Thursday 9 February 2012
Along St Anne's Road, the terraces have striking diamond pattern brickwork, and one also had a blue plaque for Albert Chevalier, the writer of the music hall song 'My Old Dutch'. We soon reached Royal Crescent, and the Kensington Hilton, with the remains of various snow persons on the green areas which we passed.
Pretty soon, we were at Shepherds Bush, passing the station and the green and the war memorial, still bright with poppies, and heading down Shepherd's Bush road towards Hammersmith. One of the roads we passed was 'Batoum Gardens, which seemed very odd to us. Batoum is on the Black Sea coast in (now) Georgia, and seems to be one of the places to which British servicemen were sent after the end of the Great War to try to deal with the Bolsheviks. Odd to have a west London street named for it, especially since the other streets around were more traditionally named.
Once we had been into and out of Hammersmith bus station, we continued towards the river, travelling that philanthropists' road, with Guinness Trust flats on one side and Peabody Trust buildings on the other. The Suffolk Punch Pub had a picture of a horse's head on its sign, rather than a depiction of horses working, which makes a change. Down Fulham Palace Road, past the Charing Cross Hospital, we turned left along Lillie Road, where there once once a branch of Chelsea College, and were soon among the tall blocks of the Aintree Estate. We also passed a little ghost sign, though what 'sitting pretty' is about, I don't know.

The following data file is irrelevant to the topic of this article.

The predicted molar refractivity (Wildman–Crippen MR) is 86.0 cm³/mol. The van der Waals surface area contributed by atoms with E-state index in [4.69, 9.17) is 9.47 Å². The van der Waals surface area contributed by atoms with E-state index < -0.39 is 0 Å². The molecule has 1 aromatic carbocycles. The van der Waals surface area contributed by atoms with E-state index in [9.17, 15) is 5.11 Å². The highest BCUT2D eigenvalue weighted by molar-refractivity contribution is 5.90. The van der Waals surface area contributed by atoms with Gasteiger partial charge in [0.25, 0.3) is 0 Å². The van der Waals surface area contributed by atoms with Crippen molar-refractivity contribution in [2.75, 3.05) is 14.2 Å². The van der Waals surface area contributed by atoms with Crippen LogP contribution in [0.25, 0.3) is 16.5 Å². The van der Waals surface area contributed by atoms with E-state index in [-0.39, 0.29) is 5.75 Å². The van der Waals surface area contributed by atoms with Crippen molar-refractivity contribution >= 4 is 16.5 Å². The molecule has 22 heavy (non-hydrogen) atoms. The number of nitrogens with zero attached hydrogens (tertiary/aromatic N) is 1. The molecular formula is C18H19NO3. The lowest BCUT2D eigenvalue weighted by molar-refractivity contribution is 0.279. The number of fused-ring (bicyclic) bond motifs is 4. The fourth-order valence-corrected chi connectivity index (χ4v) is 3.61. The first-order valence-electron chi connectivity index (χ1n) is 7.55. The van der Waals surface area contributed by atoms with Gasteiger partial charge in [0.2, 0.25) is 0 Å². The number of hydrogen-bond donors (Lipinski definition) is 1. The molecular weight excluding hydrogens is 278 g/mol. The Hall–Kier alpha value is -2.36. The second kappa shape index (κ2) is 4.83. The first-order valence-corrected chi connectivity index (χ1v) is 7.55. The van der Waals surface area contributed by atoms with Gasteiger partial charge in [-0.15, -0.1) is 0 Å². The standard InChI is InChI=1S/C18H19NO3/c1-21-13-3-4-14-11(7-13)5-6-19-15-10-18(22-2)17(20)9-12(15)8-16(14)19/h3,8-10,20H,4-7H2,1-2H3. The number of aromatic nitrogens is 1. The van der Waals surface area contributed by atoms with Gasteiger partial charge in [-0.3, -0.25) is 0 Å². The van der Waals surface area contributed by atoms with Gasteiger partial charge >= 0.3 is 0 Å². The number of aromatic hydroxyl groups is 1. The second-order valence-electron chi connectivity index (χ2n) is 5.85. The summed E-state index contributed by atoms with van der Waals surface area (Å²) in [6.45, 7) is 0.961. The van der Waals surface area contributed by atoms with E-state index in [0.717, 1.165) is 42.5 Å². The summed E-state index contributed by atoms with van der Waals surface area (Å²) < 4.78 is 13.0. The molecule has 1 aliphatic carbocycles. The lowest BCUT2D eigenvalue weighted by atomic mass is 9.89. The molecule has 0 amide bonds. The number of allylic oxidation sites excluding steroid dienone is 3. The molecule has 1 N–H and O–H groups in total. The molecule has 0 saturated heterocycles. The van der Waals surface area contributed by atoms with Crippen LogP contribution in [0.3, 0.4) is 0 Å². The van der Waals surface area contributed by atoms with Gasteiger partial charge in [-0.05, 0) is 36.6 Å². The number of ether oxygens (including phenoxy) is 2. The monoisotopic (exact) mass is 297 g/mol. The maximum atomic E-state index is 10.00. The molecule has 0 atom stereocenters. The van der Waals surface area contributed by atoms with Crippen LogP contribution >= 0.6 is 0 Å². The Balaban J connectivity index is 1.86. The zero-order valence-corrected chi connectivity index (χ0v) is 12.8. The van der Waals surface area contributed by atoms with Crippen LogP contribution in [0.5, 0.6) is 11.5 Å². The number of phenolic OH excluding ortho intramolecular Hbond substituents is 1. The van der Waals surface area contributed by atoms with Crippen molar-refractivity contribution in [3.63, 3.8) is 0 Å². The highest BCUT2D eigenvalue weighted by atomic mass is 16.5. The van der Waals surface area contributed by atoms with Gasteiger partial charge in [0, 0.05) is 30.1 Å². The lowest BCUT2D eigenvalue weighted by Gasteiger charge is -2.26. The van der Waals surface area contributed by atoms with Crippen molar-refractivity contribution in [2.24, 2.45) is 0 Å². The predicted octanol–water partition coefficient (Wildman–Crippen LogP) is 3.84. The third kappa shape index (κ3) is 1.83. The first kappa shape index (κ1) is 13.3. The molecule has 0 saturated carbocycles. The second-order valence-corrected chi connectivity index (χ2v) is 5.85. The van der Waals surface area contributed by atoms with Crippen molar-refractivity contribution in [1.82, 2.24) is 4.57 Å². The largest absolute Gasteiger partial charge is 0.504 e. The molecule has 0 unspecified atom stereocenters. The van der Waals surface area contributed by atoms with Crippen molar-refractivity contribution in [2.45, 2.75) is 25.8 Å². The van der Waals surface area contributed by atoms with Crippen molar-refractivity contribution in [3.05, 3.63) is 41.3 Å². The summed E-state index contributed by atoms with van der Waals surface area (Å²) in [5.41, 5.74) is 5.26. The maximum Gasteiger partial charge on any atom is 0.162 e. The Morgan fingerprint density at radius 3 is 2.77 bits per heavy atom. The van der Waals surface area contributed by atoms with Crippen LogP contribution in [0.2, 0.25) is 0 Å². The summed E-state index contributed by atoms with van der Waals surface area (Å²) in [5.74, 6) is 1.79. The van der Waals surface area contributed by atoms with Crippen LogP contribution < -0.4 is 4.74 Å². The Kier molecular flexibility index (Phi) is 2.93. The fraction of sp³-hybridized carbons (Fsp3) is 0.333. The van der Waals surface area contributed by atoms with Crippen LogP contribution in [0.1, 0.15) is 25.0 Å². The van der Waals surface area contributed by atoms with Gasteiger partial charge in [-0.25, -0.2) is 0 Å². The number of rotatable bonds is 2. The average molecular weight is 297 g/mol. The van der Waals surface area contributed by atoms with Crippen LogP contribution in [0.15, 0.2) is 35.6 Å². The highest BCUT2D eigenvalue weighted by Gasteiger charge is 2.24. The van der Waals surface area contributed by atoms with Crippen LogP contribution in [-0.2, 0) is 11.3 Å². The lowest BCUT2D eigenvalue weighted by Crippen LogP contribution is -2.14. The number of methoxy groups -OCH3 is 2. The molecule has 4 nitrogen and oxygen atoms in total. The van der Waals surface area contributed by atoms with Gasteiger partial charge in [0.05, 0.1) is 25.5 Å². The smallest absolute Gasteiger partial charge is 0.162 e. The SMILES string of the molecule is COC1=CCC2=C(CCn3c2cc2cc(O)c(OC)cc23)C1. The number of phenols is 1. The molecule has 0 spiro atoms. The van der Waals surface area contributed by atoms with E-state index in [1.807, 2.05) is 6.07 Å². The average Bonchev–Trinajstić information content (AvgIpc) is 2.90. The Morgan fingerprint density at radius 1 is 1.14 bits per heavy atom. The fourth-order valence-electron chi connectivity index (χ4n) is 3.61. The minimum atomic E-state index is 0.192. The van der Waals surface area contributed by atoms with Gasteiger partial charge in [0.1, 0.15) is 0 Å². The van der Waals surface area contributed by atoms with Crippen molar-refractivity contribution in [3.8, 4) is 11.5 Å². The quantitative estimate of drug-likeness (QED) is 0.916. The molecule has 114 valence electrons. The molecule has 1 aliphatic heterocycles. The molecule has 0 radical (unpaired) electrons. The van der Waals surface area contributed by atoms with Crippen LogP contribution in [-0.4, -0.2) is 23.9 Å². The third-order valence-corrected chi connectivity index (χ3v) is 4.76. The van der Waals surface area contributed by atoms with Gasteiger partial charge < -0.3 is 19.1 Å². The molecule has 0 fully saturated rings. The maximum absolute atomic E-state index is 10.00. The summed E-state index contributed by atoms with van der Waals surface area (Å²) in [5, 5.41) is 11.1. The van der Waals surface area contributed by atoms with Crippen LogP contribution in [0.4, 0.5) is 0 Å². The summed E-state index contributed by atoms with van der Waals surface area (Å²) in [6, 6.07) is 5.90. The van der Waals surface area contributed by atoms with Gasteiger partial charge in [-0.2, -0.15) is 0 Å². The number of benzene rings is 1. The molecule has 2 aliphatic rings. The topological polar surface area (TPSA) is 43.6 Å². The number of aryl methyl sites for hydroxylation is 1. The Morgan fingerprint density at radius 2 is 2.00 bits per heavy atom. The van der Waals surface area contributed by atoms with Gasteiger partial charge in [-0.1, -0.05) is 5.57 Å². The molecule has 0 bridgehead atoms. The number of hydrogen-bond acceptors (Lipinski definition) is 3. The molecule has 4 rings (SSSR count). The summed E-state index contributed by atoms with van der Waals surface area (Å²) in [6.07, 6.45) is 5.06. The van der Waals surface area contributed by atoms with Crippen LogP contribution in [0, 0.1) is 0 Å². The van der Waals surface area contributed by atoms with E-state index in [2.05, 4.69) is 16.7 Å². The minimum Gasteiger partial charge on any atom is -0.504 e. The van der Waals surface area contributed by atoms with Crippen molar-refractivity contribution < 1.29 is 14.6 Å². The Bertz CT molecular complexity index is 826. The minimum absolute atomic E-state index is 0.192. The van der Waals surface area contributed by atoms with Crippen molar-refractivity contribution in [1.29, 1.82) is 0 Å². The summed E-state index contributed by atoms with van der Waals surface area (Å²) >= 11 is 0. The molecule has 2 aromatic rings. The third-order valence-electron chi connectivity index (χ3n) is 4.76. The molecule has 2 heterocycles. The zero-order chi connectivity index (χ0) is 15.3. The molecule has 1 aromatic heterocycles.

A further wriggle brought us to the Fulham Road, where a very unsightly blue Marks and Spencers dwarfs a little row of houses. We wriggled again, taking in a bit of the New Kings Road, to reach Wandsworth Bridge Road and the River. The tide was out, and there was lots of mud showing.
This is the area that used to be redolent of candlewax when Price's factory was here (Linda says it also used smell of gin from the distillery) but now it is mostly housing, including the former candle works.